Control of Actions: Investigating the ability of the human brain to flexibly integrate relevant contextual dimensions into appropriate actions
Denmark (IMCC) - Copenhagen University, Copenhagen
Danish Research Centre for Magnetic Resonance, Copenhagen University Hospital Hvidovre
Professor H. Siebner
Professor H. Siebner and other members of the ContAct Research group
English, Danish, Swedish
4 weeks
Cities/Months Jan Feb Mar Apr May Jun Jul Augt Sep Oct Nov Dec
No No No No No No No Yes No No No No
Type of Research Project
- Clinical Project with Laboratory work
What is the background of the project?
ContAct is a research group funded by a grant of excellence from the Lundbeck-Foundation, given to Prof. Hartwig Siebner for the period of 2011-2015. It is divided into six workpackages which use different methods and tackle different aspects of the CONTrol of ACTion. We investigate the ability of the human brain to flexibly integrate relevant contextual dimensions into appropriate actions. A better understanding of the neural mechanisms mediating such a flexible control of actions is of central relevance to neuroscience. The groups research represents a critical step towards a mechanistic understanding of the brain networks supporting the flexible control of actions.
What is the aim of the project?
In collaboration with several clinical departments we will study chronic stroke patients with lesions in the cerebellum or basal ganglia to investigate how predictive control of actions is impaired and how the reorganization of connectivity at a systems level supports the recovery of function. Studies in patients with Parkinsons disease will reveal how dopaminergic nigro-striatal degeneration affects the predictive, inhibitory and intentional control of actions.
What techniques and methods are used?
It's research program integrates advanced brain mapping, transcranial magnetic stimulation (TMS), pattern classification and advanced modeling to identify neural interactions that determine predictive, inhibitory and intentional aspects of action control. Since these are often severely affected in neurological and psychiatric diseases, their identification will be of great value for defining targets for future therapeutic interventions aiming at restoring action control in patients (e.g. Parkinson disease or stroke). Juvenile patients with eating disorders or attention deficit hyperactivity disorder (ADHD) and adult patients with focal hand dystonia and major depression will serve as human disease models of deficient inhibition of automatic response tendencies (ADHD) and altered intentional motor control (eating disorder, depression).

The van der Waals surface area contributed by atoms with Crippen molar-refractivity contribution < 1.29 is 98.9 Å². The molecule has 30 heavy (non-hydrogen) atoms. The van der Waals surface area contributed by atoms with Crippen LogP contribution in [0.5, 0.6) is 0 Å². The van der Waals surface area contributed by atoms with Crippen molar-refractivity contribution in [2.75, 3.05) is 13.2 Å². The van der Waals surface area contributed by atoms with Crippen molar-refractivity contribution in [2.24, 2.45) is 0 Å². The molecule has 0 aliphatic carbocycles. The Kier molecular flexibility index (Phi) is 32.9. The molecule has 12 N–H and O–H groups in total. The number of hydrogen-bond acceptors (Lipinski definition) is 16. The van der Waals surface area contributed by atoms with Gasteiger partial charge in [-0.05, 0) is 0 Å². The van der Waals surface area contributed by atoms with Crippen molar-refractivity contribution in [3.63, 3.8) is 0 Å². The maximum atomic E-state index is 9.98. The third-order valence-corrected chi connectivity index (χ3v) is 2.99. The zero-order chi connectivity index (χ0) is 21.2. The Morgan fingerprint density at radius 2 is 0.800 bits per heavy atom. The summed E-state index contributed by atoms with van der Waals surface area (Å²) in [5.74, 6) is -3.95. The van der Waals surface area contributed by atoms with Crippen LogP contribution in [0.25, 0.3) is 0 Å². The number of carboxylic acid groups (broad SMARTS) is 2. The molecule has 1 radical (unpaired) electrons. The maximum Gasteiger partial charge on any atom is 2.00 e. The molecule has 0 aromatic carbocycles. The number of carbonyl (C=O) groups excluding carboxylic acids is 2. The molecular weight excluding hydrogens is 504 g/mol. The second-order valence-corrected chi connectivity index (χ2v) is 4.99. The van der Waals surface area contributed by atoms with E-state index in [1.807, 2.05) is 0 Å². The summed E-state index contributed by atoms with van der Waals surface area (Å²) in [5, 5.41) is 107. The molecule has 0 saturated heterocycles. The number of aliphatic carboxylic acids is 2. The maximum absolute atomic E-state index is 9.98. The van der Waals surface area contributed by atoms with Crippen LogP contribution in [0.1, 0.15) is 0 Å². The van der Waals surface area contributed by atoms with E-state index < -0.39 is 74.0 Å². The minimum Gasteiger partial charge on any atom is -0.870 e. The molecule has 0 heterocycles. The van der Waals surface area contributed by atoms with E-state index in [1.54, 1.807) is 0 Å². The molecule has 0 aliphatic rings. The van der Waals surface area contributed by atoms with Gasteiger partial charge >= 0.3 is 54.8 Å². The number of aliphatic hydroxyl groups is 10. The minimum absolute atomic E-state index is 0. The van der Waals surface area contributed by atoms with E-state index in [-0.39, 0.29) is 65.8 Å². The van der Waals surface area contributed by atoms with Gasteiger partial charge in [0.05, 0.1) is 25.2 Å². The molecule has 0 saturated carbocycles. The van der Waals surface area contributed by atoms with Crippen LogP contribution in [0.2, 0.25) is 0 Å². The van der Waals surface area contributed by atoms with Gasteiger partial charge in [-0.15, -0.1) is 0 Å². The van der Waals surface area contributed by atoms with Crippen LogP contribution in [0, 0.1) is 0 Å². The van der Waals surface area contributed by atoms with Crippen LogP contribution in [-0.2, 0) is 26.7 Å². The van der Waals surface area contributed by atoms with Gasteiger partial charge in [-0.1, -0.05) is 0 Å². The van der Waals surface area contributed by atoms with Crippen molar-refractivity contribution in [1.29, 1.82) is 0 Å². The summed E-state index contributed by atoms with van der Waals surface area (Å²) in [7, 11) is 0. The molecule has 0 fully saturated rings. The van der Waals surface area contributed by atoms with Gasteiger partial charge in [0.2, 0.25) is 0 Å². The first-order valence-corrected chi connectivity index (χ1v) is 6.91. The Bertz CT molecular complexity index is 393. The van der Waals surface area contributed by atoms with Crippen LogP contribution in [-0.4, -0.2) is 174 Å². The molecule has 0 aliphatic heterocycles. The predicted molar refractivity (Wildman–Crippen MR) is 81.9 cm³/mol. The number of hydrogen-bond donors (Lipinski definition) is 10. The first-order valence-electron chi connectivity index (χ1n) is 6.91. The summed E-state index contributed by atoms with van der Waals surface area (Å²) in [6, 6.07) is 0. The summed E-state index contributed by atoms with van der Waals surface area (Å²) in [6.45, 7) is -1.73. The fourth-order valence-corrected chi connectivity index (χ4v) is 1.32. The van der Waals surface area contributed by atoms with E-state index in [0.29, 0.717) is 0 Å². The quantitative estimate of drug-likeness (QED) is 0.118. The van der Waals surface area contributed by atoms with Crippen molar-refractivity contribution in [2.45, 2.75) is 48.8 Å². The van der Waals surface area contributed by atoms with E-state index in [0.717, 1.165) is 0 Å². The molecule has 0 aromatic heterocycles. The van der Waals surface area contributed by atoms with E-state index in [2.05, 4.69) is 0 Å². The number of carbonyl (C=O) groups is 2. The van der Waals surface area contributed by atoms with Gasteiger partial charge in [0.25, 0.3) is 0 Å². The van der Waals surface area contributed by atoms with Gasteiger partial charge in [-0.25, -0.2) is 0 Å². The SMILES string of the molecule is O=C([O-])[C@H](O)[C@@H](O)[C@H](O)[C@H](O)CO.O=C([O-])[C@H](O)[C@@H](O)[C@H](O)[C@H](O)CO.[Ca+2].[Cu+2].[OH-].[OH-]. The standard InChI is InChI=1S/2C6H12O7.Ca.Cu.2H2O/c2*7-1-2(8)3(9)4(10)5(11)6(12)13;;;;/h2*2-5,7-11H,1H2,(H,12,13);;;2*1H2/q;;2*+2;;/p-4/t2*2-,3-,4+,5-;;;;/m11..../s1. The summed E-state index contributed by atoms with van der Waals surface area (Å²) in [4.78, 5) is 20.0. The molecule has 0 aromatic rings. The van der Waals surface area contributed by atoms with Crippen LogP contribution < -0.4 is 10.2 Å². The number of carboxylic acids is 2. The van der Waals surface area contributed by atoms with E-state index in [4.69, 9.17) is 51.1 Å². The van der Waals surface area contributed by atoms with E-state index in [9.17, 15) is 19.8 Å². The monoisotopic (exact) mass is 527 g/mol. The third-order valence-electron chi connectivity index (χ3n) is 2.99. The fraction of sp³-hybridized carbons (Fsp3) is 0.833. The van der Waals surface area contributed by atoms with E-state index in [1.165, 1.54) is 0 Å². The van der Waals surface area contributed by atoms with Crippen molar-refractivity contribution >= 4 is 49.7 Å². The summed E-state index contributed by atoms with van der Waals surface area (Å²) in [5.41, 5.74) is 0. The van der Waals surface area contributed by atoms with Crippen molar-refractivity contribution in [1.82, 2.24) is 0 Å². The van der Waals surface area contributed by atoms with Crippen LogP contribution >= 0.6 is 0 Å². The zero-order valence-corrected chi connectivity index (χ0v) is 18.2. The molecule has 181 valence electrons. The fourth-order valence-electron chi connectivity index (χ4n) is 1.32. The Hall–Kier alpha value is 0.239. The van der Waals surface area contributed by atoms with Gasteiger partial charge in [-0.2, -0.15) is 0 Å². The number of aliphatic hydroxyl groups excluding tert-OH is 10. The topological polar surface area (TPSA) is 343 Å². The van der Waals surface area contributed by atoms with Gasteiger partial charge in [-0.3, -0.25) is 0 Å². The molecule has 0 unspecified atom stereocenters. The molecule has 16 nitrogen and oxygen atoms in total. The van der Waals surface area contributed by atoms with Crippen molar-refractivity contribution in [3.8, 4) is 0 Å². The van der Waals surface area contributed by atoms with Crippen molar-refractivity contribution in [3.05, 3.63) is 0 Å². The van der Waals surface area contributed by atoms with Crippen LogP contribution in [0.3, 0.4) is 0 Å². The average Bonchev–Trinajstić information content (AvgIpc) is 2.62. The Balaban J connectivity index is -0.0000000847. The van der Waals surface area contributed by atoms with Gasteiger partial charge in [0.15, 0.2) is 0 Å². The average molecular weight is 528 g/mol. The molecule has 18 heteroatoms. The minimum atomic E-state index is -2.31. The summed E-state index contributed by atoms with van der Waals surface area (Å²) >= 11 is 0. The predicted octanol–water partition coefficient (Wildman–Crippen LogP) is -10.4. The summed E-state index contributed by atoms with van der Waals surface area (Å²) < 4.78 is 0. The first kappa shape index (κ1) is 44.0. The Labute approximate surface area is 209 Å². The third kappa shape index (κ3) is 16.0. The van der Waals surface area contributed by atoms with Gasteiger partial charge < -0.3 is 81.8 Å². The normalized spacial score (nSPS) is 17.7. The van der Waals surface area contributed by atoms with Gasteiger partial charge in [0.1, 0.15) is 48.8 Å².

What is the role of the student?
- The student will observe the practical experiments but will be highly involved in the analysis of the results
- The tasks will be done under supervision
What are the tasks expected to be accomplished by the student?
- The student has the possibility to actively participate in experiments on motor control involving transcranial magnetic stimulation - electroencephalography and magnetic resonance imaging
Will there be any theoretical teaching provided (preliminary readings, lectures, courses, seminars etc)
There will be theoretical teaching provided
What is expected from the student at the end of the research exchange? What will be the general outcome of the student?
- The student will prepare a presentation
What skills are required of the student? Is there any special knowledge or a certain level of studies needed?
The student should have moderate programming skills and interest in participating in scientific experiments involving human volunteers (healthy controls or patients).
Are there any legal limitations in the student’s involvement
Type of students accepted
This project accepts:
- Medical students
- Graduated students (less than 6 months)
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